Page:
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Population Dynamics of a Western Corn Rootworm (Coleoptera: Chrysomelidae) Variant in East Central Illinois Commercial Maize and Soybean Fields

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Three on-farm sites in Iroquois County, IL, each containing an adjacent 16.2-ha commercial production maize, Zea mays L., and soybean, Glycine max (L.) Merr., field, were monitored for western corn rootworm, Diabrotica virgifera virgifera LeConte (Coleoptera: Chrysomelidae), adults from June through September 1999–2001. Mean captures of D. v. virgifera adults as measured with Pherocon AM yellow sticky traps were significantly greater in maize than in soybean. Overall mean numbers of D. v. virgifera adults captured with vial traps were significantly greater in soybean than in maize. Emergence cage data revealed that after 50% emergence of D. v. virgifera adults occurred, peak captures of D. v. virgifera adults occurred in maize as measured with vial and Pherocon AM traps. After maize reached the R2 (blister stage, 10–14 d after silking) stage of development and 90% emergence of D. v. virgifera adults had occurred, peak captures of D. v. virgifera adults were observed in soybean by using vial and Pherocon AM traps. Also, after maize reached the R2 stage of development, numbers of females significantly increased in soybean and decreased in maize. Captures of female D. v. virgifera adults frequently exceeded published economic thresholds in soybean, regardless of trap type used. Estimated survival of variant D. v. virgifera (egg to adult) in these commercial rotated maize fields was 10.7 and 9.4% from 1999 to 2000 and from 2000 to 2001, respectively. This compares with nonvariant D. v. virgifera survival estimates in continuous maize production systems in Iowa of 6.7 and 11% from 1983 to 1984 and from 1984 to 1985, respectively.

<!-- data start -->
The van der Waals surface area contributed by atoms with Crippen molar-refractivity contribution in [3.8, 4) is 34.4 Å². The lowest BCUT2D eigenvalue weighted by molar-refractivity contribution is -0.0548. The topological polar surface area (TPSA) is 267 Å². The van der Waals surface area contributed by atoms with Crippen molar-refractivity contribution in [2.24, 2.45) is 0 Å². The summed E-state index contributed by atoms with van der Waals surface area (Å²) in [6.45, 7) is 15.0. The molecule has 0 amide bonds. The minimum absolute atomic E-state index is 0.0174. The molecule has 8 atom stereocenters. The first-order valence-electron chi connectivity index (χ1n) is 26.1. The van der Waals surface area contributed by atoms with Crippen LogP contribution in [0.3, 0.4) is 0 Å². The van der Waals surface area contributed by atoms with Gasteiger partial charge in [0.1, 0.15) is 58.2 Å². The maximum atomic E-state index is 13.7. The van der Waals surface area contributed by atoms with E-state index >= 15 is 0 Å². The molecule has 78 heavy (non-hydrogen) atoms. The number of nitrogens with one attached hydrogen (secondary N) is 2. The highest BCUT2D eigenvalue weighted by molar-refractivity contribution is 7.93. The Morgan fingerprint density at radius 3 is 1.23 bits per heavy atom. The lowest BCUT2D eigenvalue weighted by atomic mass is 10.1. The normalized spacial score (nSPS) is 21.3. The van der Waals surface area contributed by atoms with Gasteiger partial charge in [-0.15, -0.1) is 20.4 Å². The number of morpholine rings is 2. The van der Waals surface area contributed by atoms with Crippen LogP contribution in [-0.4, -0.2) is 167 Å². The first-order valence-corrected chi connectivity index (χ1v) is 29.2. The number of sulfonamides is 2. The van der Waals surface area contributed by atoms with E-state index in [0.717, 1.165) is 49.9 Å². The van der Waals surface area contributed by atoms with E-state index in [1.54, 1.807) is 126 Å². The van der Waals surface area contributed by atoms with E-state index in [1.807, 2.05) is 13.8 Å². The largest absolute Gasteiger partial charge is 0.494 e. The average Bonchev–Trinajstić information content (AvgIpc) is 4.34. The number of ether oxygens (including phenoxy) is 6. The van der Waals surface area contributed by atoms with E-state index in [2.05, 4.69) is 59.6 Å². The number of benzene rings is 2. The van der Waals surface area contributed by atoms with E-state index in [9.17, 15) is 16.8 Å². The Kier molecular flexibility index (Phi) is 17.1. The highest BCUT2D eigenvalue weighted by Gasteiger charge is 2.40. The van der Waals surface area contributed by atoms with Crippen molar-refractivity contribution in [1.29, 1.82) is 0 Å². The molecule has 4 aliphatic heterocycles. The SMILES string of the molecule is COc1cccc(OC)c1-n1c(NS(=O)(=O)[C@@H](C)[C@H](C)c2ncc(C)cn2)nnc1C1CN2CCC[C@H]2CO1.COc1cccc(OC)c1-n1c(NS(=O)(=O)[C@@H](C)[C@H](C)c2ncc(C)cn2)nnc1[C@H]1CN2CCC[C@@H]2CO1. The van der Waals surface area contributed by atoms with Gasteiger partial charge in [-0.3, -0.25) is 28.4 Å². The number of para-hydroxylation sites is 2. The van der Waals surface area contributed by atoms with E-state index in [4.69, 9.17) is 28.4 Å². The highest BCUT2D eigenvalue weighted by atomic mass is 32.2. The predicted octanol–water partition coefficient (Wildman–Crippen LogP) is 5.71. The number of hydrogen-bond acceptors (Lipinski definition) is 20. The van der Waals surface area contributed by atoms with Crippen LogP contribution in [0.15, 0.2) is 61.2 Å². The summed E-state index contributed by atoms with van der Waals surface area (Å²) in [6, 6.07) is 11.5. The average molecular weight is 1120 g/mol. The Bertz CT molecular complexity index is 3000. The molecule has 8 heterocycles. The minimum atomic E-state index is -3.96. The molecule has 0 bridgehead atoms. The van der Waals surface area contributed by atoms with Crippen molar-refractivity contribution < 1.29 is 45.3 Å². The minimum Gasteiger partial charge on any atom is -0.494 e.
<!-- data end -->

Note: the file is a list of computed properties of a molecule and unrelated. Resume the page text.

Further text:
Keywords: emergence; maize; phenology; soybean

Document Type: Research Article

DOI: http://dx.doi.org/10.1603/0022-0493(2007)100[1104:PDOAWC]2.0.CO;2

Publication date: August 1, 2007

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  • Journal of Economic Entomology is published bimonthly in February, April, June, August, October, and December. The journal publishes articles on the economic significance of insects and is divided into the following sections: apiculture & social insects; arthropods in relation to plant disease; forum; insecticide resistance and resistance management; ecotoxicology; biological and microbial control; ecology and behavior; sampling and biostatistics; household and structural insects; medical entomology; molecular entomology; veterinary entomology; forest entomology; horticultural entomology; field and forage crops, and small grains; stored-product; commodity treatment and quarantine entomology; and plant resistance. In addition to research papers, Journal of Economic Entomology publishes Letters to the Editor, interpretive articles in a Forum section, Short Communications, Rapid Communications, and Book Reviews.
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